Circus performer working toward public health degree

This was originally posted in the Digital Bullpen.

When Ivo Georgiev moved to the United States from Bulgaria in 2000, he never expected to find himself performing in a traveling circus.

Georgiev, a shy 33-year-old public health major at the University of South Florida, has competed in hundreds of acrobat competitions all over Europe. He has won five gold medals, as well as the title Master of Acrobatics as a professional trampoline acrobat, all by the age of 22.

“As a little boy, when you jump in the air, you feel like a ninja,” Georgiev said. “Being an acrobat let me feel like that all the time.”

Georgiev’s talent was first recognized when he was only 7 years old. During a soccer game in Bulgaria he jumped a very high fence. When the coach of the soccer team saw him, he instantly recognized his talent.
“The fence was very high, six or seven feet,” Georgiev said. “When I jumped it, the coach pointed at me and said ‘You were born to be an acrobat.’”

After that he began taking lessons in acrobatics and competing. When he was old enough, Georgiev joined the sport battalion of Bulgaria’s Marines and continued competing while representing his country.

In 2000, Georgiev was preparing to go the Olympics to represent Bulgaria, but when he received an invitation to join Mondial du Cirque, a Spanish circus, Georgiev decided that would be a better opportunity. He worked with them in Puerto Rico for eight months then joined a traveling troop sponsored by Air Sofia that performed all over the United States with shows such as The Ringling Brothers.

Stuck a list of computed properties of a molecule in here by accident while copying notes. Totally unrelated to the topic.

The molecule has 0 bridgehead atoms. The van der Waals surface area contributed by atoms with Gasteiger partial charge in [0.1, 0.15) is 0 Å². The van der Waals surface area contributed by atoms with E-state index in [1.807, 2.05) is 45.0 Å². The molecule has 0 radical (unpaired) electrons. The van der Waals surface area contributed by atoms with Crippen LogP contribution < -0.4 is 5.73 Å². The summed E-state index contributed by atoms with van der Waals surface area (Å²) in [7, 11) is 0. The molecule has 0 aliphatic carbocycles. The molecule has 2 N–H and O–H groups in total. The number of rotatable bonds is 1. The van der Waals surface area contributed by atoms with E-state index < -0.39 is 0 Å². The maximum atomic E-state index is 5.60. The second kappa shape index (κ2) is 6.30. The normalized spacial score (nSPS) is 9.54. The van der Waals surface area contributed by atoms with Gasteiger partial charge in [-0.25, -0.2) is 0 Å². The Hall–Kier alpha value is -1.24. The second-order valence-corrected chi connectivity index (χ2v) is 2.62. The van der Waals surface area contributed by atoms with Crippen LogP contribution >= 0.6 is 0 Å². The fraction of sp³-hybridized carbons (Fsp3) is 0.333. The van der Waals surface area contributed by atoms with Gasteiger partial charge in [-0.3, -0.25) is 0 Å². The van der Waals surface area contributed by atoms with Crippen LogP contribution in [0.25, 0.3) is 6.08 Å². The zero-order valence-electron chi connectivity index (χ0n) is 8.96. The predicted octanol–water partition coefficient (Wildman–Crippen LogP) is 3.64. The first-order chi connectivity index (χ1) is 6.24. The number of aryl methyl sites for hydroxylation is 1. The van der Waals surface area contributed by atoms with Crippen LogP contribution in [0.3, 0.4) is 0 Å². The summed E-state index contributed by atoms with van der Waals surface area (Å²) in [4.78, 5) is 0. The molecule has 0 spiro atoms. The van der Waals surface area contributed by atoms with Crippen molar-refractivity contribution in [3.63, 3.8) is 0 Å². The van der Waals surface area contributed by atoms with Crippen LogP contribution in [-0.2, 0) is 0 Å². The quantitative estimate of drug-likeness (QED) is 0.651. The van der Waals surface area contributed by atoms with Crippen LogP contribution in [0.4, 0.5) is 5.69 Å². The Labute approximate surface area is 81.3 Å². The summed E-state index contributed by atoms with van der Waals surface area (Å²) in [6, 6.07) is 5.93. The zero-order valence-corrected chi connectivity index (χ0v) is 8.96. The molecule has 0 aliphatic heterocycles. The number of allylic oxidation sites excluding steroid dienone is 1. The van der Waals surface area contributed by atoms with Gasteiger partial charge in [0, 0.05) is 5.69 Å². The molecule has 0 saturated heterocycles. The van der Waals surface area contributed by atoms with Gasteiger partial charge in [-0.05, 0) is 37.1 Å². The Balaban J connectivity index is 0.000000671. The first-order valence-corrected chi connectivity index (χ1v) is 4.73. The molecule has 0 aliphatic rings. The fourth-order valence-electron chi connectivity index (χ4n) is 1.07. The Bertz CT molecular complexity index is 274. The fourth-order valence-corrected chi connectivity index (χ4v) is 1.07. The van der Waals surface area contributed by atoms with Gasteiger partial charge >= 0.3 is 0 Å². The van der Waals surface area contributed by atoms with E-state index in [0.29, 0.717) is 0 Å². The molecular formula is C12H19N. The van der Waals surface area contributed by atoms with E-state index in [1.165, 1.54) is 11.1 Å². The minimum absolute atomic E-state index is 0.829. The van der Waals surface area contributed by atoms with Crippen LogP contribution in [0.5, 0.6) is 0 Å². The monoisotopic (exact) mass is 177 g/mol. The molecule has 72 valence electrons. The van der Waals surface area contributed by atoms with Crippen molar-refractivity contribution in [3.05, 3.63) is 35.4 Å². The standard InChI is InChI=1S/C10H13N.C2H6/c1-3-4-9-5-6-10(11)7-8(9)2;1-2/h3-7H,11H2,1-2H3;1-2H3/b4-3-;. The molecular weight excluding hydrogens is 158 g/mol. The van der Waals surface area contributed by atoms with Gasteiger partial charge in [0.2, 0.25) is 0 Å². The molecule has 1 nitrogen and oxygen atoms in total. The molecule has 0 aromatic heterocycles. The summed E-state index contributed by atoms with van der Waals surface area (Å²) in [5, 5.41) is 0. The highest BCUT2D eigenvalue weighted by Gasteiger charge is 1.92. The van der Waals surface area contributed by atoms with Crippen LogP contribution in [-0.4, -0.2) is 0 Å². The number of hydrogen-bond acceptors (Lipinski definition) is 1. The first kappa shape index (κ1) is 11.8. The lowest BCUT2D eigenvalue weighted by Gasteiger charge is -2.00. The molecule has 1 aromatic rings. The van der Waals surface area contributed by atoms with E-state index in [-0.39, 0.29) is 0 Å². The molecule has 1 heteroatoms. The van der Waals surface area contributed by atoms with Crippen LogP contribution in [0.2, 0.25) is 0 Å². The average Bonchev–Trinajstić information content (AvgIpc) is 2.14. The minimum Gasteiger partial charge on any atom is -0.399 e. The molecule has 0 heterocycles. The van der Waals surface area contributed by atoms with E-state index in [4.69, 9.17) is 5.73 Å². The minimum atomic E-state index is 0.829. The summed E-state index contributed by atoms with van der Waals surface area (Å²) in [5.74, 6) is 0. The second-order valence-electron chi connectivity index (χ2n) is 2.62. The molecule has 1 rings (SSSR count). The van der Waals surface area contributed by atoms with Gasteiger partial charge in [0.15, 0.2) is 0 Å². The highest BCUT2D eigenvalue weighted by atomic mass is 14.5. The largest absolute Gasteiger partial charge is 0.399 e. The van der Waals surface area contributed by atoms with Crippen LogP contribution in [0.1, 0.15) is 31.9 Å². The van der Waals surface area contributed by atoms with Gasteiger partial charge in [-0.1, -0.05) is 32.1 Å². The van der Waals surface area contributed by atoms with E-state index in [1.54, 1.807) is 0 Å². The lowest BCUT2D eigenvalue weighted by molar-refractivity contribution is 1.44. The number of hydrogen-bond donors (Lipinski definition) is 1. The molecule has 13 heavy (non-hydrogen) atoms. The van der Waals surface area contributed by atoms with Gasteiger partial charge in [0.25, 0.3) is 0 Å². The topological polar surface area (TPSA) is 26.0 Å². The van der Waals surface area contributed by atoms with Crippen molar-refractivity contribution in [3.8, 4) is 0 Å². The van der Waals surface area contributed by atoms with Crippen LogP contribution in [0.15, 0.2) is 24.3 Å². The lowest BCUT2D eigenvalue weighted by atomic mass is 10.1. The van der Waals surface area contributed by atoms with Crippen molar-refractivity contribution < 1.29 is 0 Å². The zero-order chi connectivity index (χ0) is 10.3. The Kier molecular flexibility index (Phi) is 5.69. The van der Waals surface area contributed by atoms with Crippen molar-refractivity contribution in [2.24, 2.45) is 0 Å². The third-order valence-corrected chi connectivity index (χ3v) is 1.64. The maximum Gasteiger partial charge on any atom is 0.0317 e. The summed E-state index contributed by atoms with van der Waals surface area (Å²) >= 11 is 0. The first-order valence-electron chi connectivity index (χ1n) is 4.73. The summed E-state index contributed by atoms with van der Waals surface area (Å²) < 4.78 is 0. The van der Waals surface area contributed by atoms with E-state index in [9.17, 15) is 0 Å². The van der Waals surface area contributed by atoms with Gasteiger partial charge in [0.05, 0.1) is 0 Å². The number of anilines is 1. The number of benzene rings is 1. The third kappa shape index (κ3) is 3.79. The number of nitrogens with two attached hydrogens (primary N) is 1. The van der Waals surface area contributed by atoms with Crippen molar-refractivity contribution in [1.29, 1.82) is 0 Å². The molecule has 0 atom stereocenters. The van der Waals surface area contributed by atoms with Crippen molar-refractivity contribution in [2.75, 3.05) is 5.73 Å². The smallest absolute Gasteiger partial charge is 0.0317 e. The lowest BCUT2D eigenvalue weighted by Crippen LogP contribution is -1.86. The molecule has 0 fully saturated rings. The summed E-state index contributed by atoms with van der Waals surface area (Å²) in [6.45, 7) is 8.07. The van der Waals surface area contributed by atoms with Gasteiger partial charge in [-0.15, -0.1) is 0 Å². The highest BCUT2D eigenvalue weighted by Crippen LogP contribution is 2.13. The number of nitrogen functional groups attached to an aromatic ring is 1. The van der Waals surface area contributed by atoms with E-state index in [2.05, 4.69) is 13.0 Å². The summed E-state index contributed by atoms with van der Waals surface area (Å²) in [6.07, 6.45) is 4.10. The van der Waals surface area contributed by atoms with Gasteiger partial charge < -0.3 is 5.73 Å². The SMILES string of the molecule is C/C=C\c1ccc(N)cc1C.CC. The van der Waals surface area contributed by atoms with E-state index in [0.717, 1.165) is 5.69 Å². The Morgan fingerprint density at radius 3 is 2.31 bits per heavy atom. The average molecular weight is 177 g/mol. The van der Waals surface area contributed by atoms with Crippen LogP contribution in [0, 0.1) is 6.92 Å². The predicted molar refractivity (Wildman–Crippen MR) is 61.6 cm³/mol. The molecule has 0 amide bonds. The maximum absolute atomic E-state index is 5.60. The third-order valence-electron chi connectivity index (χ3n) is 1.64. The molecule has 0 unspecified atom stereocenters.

He mainly performed a Russian Swing act, an act in which acrobats propel themselves into the air using three sets of swings and then dive down into water, as well as a comedic acrobatic act. In January 2000, Georgiev even got to perform in the halftime show of Super Bowl XXXIV in Atlanta, with Phil Collins, Christina Aguilera, Toni Braxton and Enrique Iglesias.

“I am not the type of guy who wants the glory or to be famous. I chose to join the show because I thought it would pay off more in the end,” Georgeiv said. “I really loved what I was doing, but after 9-11, business went down. That’s when I realized I needed to focus on something else.”

In 2003, Georgiev began attending Hillsborough Community College and received an associate’s degree in nuclear medicine in 2007. He now works as a self-contracted radiology technician practicing with radioactive medicines at various hospitals around the state. At USF, Georgiev hopes to receive a bachelor’s degree so that he can move up in his field.

“With all the changes in the economy lately, especially with the health care bill, a bachelor’s degree will really help me,” Georgiev said. “I would love to be on the manager side of things one day.”

Until he graduates, Georgiev spends his time at USF working with the American Red Cross Club. He likes to attend their events and volunteers as much as his busy schedule allows.

“I love having him as a member of our club,” said Natalia Vandeberg, the public affairs chair of the club. “He is a great guy, very motivated.  I love having him in our small group.”

No matter where life takes him, whether he is a performer, a student or in the medical field, the lessons that Georgeiv learned as an acrobat will always stick with him.